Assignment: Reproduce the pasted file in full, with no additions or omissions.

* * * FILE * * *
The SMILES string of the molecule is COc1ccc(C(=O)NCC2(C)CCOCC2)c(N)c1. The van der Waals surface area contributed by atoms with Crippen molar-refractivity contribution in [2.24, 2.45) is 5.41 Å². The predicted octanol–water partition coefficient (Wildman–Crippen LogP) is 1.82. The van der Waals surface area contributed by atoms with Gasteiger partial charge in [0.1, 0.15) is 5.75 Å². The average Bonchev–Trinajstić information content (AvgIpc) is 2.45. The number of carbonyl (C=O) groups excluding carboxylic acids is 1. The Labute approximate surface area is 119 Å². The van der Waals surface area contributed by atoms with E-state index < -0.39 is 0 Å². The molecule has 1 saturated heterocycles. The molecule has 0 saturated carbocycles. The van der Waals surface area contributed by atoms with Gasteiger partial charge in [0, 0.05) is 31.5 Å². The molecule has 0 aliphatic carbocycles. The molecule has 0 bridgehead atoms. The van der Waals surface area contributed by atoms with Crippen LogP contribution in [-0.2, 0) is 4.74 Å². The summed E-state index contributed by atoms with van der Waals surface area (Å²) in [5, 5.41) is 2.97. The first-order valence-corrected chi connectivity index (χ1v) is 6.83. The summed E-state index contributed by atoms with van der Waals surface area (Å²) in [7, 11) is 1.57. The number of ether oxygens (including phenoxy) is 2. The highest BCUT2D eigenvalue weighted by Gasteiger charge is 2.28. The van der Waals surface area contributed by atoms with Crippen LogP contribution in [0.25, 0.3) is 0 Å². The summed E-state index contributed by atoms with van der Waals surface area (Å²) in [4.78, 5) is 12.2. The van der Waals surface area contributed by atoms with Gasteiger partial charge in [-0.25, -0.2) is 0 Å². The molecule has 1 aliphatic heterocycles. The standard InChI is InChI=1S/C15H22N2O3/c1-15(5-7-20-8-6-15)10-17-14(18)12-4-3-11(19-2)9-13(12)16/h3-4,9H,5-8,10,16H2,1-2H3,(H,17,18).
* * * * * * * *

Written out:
The SMILES string of the molecule is COc1ccc(C(=O)NCC2(C)CCOCC2)c(N)c1. The van der Waals surface area contributed by atoms with Crippen molar-refractivity contribution in [2.24, 2.45) is 5.41 Å². The predicted octanol–water partition coefficient (Wildman–Crippen LogP) is 1.82. The van der Waals surface area contributed by atoms with Gasteiger partial charge in [0.1, 0.15) is 5.75 Å². The average Bonchev–Trinajstić information content (AvgIpc) is 2.45. The number of carbonyl (C=O) groups excluding carboxylic acids is 1. The Labute approximate surface area is 119 Å². The van der Waals surface area contributed by atoms with E-state index < -0.39 is 0 Å². The molecule has 1 saturated heterocycles. The molecule has 0 saturated carbocycles. The van der Waals surface area contributed by atoms with Gasteiger partial charge in [0, 0.05) is 31.5 Å². The molecule has 0 aliphatic carbocycles. The molecule has 0 bridgehead atoms. The van der Waals surface area contributed by atoms with Crippen LogP contribution in [-0.2, 0) is 4.74 Å². The summed E-state index contributed by atoms with van der Waals surface area (Å²) in [5, 5.41) is 2.97. The first-order valence-corrected chi connectivity index (χ1v) is 6.83. The summed E-state index contributed by atoms with van der Waals surface area (Å²) in [7, 11) is 1.57. The number of ether oxygens (including phenoxy) is 2. The highest BCUT2D eigenvalue weighted by Gasteiger charge is 2.28. The van der Waals surface area contributed by atoms with Crippen LogP contribution in [0.25, 0.3) is 0 Å². The summed E-state index contributed by atoms with van der Waals surface area (Å²) in [4.78, 5) is 12.2. The van der Waals surface area contributed by atoms with Gasteiger partial charge in [-0.25, -0.2) is 0 Å². The molecule has 1 aliphatic heterocycles. The standard InChI is InChI=1S/C15H22N2O3/c1-15(5-7-20-8-6-15)10-17-14(18)12-4-3-11(19-2)9-13(12)16/h3-4,9H,5-8,10,16H2,1-2H3,(H,17,18).